Normalizing acronyms and abbreviations to aid patient understanding of clinical texts

ShARe/CLEF eHealth Challenge 2013, Task 2

Danielle L. Mowery, Brett R. South, Lee Christensen, Jianwei Leng, Laura Maria Peltonen, Sanna Salanterä, Hanna Suominen, David Martinez, Sumithra Velupillai, Noémie Elhadad, Guergana Savova, Sameer Pradhan, Wendy W. Chapman

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    Abstract

    The ShARe/CLEF eHealth challenge lab aims to stimulate development of natural language processing and information retrieval technologies to aid patients in understanding their clinical reports. In clinical text, acronyms and abbreviations, also referenced as short forms, can be difficult for patients to understand. For one of three shared tasks in 2013 (Task 2), we generated a reference standard of clinical short forms normalized to the Unified Medical Language System. This reference standard can be used to improve patient understanding by linking to web sources with lay descriptions of annotated short forms or by substituting short forms with a more simplified, lay term. Methods: In this study, we evaluate 1) accuracy of participating systems' normalizing short forms compared to a majority sense baseline approach, 2) performance of participants' systems for short forms with variable majority sense distributions, and 3) report the accuracy of participating systems' normalizing shared normalized concepts between the test set and the Consumer Health Vocabulary, a vocabulary of lay medical terms. Results: The best systems submitted by the five participating teams performed with accuracies ranging from 43 to 72 %. A majority sense baseline approach achieved the second best performance. The performance of participating systems for normalizing short forms with two or more senses with low ambiguity (majority sense greater than 80 %) ranged from 52 to 78 % accuracy, with two or more senses with moderate ambiguity (majority sense between 50 and 80 %) ranged from 23 to 57 % accuracy, and with two or more senses with high ambiguity (majority sense less than 50 %) ranged from 2 to 45 % accuracy. With respect to the ShARe test set, 69 % of short form annotations contained common concept unique identifiers with the Consumer Health Vocabulary. For these 2594 possible annotations, the performance of participating systems ranged from 50 to 75 % accuracy. Conclusion: Short form normalization continues to be a challenging problem. Short form normalization systems perform with moderate to reasonable accuracies. The Consumer Health Vocabulary could enrich its knowledge base with missed concept unique identifiers from the ShARe test set to further support patient understanding of unfamiliar medical terms.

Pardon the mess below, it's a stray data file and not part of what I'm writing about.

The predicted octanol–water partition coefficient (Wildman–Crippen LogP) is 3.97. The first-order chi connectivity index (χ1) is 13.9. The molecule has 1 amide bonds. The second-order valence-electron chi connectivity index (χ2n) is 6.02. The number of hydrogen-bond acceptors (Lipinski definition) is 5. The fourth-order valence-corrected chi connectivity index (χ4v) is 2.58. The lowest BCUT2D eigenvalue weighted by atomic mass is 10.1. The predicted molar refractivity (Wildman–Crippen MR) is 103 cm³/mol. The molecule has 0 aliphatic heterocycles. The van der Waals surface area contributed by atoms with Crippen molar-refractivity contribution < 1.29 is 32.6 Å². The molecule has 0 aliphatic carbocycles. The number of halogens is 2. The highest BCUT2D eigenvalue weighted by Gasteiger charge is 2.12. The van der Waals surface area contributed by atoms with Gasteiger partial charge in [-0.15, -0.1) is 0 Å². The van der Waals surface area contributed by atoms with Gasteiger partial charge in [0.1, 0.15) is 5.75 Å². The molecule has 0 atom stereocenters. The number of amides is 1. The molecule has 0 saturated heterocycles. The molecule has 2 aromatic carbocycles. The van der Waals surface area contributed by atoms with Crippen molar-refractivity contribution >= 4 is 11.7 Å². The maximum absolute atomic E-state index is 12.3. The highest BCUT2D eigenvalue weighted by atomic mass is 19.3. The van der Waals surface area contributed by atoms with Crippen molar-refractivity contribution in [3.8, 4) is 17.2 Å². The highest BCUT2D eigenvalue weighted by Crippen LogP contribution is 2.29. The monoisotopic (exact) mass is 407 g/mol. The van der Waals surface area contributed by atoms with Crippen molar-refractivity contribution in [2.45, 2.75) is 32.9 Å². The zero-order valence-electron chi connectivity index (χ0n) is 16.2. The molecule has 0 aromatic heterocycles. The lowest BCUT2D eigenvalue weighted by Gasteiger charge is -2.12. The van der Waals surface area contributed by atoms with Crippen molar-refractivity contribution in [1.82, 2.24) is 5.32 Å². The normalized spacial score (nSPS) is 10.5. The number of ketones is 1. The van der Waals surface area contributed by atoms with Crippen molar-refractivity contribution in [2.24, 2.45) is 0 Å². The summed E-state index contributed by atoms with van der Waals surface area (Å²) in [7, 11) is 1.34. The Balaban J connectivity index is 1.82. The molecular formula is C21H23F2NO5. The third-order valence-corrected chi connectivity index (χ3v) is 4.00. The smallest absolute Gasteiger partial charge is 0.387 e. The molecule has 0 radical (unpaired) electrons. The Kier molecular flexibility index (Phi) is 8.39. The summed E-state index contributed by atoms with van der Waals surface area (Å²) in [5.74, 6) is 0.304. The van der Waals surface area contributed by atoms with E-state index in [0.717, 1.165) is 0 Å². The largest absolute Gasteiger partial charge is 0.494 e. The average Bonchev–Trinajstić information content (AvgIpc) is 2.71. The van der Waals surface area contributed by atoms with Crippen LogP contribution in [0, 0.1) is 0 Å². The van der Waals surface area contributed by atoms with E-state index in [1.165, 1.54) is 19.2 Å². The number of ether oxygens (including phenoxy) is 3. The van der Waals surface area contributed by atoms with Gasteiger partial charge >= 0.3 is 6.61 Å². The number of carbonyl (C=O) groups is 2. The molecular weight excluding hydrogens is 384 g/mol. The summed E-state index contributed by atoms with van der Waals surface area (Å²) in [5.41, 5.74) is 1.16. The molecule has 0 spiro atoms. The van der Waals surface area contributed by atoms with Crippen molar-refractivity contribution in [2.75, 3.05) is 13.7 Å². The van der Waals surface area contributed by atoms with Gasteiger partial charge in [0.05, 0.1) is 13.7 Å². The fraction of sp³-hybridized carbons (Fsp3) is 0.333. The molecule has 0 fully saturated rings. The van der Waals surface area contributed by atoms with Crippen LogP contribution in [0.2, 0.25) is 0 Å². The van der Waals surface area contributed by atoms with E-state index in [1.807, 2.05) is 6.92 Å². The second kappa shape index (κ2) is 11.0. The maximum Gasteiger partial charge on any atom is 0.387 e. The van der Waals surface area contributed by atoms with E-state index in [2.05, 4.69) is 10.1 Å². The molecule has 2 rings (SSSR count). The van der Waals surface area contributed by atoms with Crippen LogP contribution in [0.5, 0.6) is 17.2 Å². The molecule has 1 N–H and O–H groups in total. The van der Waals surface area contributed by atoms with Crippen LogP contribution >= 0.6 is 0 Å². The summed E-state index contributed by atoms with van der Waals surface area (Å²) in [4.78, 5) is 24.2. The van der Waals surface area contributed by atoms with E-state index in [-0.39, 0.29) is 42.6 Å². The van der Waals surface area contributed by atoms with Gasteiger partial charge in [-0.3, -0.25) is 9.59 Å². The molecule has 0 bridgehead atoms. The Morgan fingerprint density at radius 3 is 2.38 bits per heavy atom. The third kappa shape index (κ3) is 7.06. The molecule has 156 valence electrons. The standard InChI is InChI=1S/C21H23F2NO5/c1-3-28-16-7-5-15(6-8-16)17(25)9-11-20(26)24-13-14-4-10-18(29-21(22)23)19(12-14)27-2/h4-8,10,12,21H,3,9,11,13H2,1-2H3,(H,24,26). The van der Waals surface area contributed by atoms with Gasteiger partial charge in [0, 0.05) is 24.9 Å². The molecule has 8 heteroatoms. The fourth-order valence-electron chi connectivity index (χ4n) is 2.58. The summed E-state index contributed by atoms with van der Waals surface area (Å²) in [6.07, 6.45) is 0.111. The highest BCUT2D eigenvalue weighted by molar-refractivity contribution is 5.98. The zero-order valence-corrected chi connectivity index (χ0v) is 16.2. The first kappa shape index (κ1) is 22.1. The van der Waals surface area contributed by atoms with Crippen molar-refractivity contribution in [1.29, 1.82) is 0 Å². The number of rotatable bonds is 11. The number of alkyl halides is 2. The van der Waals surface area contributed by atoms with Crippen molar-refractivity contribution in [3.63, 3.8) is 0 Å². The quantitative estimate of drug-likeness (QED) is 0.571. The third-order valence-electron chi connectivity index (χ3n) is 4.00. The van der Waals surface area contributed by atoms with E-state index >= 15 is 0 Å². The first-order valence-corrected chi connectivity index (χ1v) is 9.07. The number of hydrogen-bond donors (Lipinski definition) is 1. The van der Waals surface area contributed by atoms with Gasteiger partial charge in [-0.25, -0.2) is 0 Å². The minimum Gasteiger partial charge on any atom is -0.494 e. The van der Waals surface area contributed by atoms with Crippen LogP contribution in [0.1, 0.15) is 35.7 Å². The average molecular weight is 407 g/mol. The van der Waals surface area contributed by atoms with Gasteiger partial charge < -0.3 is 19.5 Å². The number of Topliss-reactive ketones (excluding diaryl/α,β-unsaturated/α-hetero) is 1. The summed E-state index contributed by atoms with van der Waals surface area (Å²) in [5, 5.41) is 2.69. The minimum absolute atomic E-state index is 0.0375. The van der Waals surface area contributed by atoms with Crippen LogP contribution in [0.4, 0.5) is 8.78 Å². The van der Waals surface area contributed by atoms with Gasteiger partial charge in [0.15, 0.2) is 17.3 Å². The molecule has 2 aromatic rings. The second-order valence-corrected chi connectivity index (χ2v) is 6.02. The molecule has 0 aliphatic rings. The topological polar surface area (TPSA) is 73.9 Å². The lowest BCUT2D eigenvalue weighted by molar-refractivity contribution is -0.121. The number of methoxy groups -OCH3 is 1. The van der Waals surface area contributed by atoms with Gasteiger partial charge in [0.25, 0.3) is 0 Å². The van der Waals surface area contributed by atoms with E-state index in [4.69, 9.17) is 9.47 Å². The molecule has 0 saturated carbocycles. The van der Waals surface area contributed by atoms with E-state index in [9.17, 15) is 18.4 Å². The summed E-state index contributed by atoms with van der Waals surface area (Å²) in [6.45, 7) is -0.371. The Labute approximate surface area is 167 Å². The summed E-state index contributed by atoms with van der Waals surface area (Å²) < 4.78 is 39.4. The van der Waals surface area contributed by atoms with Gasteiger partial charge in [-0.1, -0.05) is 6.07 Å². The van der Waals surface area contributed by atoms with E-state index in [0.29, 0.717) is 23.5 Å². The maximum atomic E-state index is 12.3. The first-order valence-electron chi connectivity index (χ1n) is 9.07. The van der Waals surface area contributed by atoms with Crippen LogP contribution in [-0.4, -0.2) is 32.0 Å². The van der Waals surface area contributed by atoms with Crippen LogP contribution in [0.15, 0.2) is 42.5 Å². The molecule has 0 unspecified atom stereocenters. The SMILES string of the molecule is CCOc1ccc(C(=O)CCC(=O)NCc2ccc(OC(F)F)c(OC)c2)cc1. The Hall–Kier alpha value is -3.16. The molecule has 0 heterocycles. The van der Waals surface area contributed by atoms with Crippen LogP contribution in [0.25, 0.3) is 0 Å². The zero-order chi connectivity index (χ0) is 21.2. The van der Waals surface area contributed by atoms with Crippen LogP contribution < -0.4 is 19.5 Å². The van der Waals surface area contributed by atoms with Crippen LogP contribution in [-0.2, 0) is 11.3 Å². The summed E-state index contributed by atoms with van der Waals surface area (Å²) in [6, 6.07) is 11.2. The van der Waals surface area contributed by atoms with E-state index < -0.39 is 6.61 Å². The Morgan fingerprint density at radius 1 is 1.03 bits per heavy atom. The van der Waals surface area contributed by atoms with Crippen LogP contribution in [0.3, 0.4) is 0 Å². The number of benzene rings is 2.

Original languageEnglish
    Article number43
    Pages (from-to)1-13
    Number of pages13
    JournalJournal of Biomedical Semantics
    Volume7
    Issue number1
    DOIs
    Publication statusPublished - 1 Jul 2016

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    Telemedicine
    Health
    Unified Medical Language System
    Natural Language Processing
    Information retrieval
    Knowledge Bases
    Information Storage and Retrieval
    Processing
    Technology

    Cite this